Managing Multiple Identities: A Qualitative Study of Nurses and Implications for Work-Family Balance
The ways in which people manage organizational, professional, and familial identities can have significant implications for work-family balance. This is particularly true for nurses, who have a strong sense of professional identity and may be likely to experience work-family tensions. By framing work-family tensions as related to identity, we can see the ways in which being a good employee, a good nurse, and a good family member are both complementary and contradictory. This study highlights ways in which being good employee facilitates and hinders an individuals ability to be a good nurse. Furthermore, it demonstrates how being a good nurse can complement and contrast what it means to be a good family member. Furthermore, this study reveals the importance of ones peer group in the construction of identity.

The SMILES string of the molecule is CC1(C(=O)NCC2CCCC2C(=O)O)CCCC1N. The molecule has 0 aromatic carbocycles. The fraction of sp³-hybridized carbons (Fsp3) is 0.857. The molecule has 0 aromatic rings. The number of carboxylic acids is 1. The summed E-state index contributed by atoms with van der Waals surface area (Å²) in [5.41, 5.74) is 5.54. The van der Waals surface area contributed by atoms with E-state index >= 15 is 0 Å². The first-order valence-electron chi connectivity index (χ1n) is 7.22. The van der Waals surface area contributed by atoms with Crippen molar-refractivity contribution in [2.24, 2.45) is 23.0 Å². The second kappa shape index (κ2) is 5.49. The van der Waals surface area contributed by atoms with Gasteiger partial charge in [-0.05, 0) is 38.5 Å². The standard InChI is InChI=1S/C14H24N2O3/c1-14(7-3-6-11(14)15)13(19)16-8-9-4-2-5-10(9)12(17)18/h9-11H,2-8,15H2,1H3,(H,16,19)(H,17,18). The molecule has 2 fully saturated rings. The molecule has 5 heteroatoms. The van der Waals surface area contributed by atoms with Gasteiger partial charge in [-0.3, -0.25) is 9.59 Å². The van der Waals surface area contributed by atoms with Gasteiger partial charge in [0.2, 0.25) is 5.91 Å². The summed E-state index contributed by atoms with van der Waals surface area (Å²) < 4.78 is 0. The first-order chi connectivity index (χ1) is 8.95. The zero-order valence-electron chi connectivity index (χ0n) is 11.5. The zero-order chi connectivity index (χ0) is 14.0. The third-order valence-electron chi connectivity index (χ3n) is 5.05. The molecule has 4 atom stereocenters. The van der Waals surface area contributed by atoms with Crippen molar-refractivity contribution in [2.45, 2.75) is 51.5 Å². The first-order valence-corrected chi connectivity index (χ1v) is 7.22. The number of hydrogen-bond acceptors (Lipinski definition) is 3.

This study offers several theoretical implications pertinent to the field of organizational communication as well as practical implications for health service organizations. Among other things, this study provides empirical evidence that reinforces the communication-identity relationship. Furthermore, it reveals ways in which the boundaries between identities are often blurred. It also presents practical implications for reducing burnout and volunteer turnover in nurses. In particular, it suggests ways in which organizations and nursing educators can work with organizational, professional, and familial identities to create policies and practices that improve work-family balance.
Advisor:Dr. Gregory S. Larson; Dr. Christina Yoshimura; Dr. Kathy Kuipers
School:The University of Montana
School Location:USA - Montana
Source Type:Master's Thesis
Date of Publication:07/23/2007